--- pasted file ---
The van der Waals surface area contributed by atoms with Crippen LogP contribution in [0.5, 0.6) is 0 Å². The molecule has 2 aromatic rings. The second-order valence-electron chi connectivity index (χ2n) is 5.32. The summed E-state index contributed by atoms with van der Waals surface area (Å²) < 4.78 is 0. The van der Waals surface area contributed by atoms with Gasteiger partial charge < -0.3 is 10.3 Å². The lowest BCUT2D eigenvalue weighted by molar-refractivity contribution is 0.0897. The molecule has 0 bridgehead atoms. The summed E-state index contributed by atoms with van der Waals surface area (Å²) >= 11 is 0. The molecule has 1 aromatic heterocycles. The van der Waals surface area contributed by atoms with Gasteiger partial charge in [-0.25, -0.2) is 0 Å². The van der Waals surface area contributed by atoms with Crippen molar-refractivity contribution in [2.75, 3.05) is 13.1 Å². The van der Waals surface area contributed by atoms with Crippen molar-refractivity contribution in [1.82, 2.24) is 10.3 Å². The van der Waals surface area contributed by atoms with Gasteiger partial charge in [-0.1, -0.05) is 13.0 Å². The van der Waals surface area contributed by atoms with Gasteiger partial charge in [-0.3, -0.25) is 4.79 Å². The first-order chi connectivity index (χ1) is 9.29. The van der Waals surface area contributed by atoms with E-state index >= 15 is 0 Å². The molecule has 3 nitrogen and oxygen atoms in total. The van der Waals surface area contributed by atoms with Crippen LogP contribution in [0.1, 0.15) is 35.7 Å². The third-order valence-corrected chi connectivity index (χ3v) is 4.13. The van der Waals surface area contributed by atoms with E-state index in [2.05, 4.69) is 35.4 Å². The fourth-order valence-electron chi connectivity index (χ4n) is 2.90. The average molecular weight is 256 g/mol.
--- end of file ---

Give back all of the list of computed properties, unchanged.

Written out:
The van der Waals surface area contributed by atoms with Crippen LogP contribution in [0.5, 0.6) is 0 Å². The molecule has 2 aromatic rings. The second-order valence-electron chi connectivity index (χ2n) is 5.32. The summed E-state index contributed by atoms with van der Waals surface area (Å²) < 4.78 is 0. The van der Waals surface area contributed by atoms with Gasteiger partial charge < -0.3 is 10.3 Å². The lowest BCUT2D eigenvalue weighted by molar-refractivity contribution is 0.0897. The molecule has 0 bridgehead atoms. The summed E-state index contributed by atoms with van der Waals surface area (Å²) >= 11 is 0. The molecule has 1 aromatic heterocycles. The van der Waals surface area contributed by atoms with Gasteiger partial charge in [-0.25, -0.2) is 0 Å². The van der Waals surface area contributed by atoms with Crippen molar-refractivity contribution in [2.75, 3.05) is 13.1 Å². The van der Waals surface area contributed by atoms with Crippen molar-refractivity contribution in [1.82, 2.24) is 10.3 Å². The van der Waals surface area contributed by atoms with Gasteiger partial charge in [-0.1, -0.05) is 13.0 Å². The van der Waals surface area contributed by atoms with Gasteiger partial charge in [-0.3, -0.25) is 4.79 Å². The first-order chi connectivity index (χ1) is 9.29. The van der Waals surface area contributed by atoms with E-state index >= 15 is 0 Å². The molecule has 3 nitrogen and oxygen atoms in total. The van der Waals surface area contributed by atoms with Crippen LogP contribution in [0.1, 0.15) is 35.7 Å². The third-order valence-corrected chi connectivity index (χ3v) is 4.13. The van der Waals surface area contributed by atoms with E-state index in [2.05, 4.69) is 35.4 Å². The fourth-order valence-electron chi connectivity index (χ4n) is 2.90. The average molecular weight is 256 g/mol.